Be patient with this slow-burning, yet hilariously unpredictable German comedy
You need to be patient with “Toni Erdmann.”
This nearly three hour-long German film goes nearly an hour as just a modest family comedy with some awkward humor before finding its voice. It’s only with a complete and sudden surprise does the movie’s naturalistic, deadpan filmmaking get thrust into full on anarchy. It’s worth the wait.
Maren Ade’s film milks the absurd from the ordinary, a loving comedy between a father and daughter grown estranged. And yet “Toni Erdmann” overcomes its Hollywood log line by establishing a tone of suspense and uncertainty. The film is rarely manic, but the set pieces defy predictability. Continue reading “Toni Erdmann”
Conventional wisdom would have it that 2016 was an awful year. Gene Wilder, David Bowie, Prince and many more stars all passed away. Shootings at night clubs and a fire at an Oakland venue sent shockwaves through communities and brought into question where we as Americans can feel safe. And of course the election results were not only the opposite of what I would’ve hoped for, but they polarized the nation so deeply that facts and freedom seem to hang in the balance.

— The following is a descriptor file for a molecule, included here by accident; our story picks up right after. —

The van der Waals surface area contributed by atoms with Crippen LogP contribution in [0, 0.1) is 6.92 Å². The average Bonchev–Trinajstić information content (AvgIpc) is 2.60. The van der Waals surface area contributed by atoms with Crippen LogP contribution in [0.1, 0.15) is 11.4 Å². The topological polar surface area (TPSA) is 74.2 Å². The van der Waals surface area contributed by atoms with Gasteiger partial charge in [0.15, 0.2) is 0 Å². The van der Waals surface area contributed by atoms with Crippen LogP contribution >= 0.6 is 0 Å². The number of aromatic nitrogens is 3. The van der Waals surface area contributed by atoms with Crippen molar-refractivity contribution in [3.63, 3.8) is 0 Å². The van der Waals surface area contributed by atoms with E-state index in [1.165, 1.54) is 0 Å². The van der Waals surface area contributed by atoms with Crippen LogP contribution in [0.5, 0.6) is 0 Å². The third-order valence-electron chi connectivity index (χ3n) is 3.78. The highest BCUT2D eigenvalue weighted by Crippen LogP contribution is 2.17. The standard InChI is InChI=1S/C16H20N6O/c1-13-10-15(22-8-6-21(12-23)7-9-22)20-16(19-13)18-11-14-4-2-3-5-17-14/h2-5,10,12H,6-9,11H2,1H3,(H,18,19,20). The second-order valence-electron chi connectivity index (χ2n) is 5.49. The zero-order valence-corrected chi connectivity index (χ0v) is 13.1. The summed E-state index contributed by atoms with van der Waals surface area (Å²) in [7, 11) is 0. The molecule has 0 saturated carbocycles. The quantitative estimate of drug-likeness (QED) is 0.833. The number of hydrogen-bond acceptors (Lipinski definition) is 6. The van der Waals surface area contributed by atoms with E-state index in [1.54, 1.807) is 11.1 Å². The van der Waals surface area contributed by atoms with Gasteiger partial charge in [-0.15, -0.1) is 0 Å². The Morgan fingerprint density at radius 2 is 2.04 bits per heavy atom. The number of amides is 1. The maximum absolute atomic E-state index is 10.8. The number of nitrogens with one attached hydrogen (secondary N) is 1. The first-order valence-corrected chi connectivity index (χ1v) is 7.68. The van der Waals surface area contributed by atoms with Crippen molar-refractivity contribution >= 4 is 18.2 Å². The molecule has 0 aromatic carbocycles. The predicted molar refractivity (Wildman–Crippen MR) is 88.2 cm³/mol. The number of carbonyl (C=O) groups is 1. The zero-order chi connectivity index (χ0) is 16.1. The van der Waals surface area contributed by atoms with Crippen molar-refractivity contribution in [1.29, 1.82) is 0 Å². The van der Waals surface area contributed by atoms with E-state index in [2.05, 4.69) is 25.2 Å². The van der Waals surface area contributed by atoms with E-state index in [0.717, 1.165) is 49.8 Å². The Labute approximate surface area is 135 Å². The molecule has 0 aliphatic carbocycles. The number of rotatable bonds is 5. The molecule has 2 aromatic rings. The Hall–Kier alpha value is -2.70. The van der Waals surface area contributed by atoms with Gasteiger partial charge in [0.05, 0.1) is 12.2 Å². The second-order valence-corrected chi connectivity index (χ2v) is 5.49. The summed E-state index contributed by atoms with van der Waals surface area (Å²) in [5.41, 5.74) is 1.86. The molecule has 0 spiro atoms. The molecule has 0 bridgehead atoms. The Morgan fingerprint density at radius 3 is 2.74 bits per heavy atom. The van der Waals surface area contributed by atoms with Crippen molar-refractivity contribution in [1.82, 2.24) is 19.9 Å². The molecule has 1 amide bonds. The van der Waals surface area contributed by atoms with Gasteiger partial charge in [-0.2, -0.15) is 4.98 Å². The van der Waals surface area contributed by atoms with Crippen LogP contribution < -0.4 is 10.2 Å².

Since the election results, I’ve been far more guarded about projecting what I believe. What’s the use when either no one wants to hear a word, or it will only echo around in a bubble of shared values?
The same could be said of movies. I’m sure for many culture writers it’s tempting to rank the most “relevant” movies and present them as “best.” It would be films that aren’t so much “good” as they are reflections of the writer’s worldview and what they say about 2016 today (somehow I feel “Sausage Party” wouldn’t do so great on that list). But when I think about the consequences of writing that sort of list in the wake of the election, I ultimately have very little interest. I’d rather present a list of the movies I would most recommend to anyone right now and leave the rest for the would-be pundits.
And yet these movies do reflect America and 2016 better than I would’ve imagined when I penciled each into a working list. You could place these films literally on a map of the US and find unique swaths and identities represented across the board. They’ve all come from a new class of elite directors and artists rather than the auteurist veterans who have been shaping the conversation for decades. And best of all, they’ve carried meaning and value for me both before and after the election. How we interpret them may evolve, but their texts and their emotional power remain unchanged. Continue reading “The Best Movies of 2016”